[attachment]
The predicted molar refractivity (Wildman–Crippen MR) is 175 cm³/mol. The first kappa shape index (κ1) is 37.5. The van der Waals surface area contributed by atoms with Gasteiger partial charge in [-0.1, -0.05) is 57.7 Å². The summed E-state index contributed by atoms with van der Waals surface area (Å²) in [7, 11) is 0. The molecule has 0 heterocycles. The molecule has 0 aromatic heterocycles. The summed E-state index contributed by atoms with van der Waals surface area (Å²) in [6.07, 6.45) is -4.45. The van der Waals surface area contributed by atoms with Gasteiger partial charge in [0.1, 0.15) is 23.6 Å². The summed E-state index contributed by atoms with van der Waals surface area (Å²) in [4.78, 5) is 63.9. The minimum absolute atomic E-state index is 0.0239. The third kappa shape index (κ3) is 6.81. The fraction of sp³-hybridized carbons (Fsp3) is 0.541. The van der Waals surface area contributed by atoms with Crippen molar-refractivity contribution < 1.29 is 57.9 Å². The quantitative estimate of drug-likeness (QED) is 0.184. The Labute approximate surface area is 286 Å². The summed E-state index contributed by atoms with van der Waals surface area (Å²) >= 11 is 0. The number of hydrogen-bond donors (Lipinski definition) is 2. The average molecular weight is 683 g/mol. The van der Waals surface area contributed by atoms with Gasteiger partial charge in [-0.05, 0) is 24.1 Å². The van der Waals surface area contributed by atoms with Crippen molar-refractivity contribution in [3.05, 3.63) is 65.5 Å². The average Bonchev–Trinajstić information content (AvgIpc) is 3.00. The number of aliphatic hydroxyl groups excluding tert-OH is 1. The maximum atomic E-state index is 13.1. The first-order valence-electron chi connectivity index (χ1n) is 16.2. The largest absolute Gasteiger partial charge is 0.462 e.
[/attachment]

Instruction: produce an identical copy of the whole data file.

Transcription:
The predicted molar refractivity (Wildman–Crippen MR) is 175 cm³/mol. The first kappa shape index (κ1) is 37.5. The van der Waals surface area contributed by atoms with Gasteiger partial charge in [-0.1, -0.05) is 57.7 Å². The summed E-state index contributed by atoms with van der Waals surface area (Å²) in [7, 11) is 0. The molecule has 0 heterocycles. The molecule has 0 aromatic heterocycles. The summed E-state index contributed by atoms with van der Waals surface area (Å²) in [6.07, 6.45) is -4.45. The van der Waals surface area contributed by atoms with Gasteiger partial charge in [0.1, 0.15) is 23.6 Å². The summed E-state index contributed by atoms with van der Waals surface area (Å²) in [4.78, 5) is 63.9. The minimum absolute atomic E-state index is 0.0239. The third kappa shape index (κ3) is 6.81. The fraction of sp³-hybridized carbons (Fsp3) is 0.541. The van der Waals surface area contributed by atoms with Crippen molar-refractivity contribution < 1.29 is 57.9 Å². The quantitative estimate of drug-likeness (QED) is 0.184. The Labute approximate surface area is 286 Å². The summed E-state index contributed by atoms with van der Waals surface area (Å²) >= 11 is 0. The number of hydrogen-bond donors (Lipinski definition) is 2. The average molecular weight is 683 g/mol. The van der Waals surface area contributed by atoms with Gasteiger partial charge in [-0.05, 0) is 24.1 Å². The van der Waals surface area contributed by atoms with Crippen molar-refractivity contribution in [3.05, 3.63) is 65.5 Å². The average Bonchev–Trinajstić information content (AvgIpc) is 3.00. The number of aliphatic hydroxyl groups excluding tert-OH is 1. The maximum atomic E-state index is 13.1. The first-order valence-electron chi connectivity index (χ1n) is 16.2. The largest absolute Gasteiger partial charge is 0.462 e.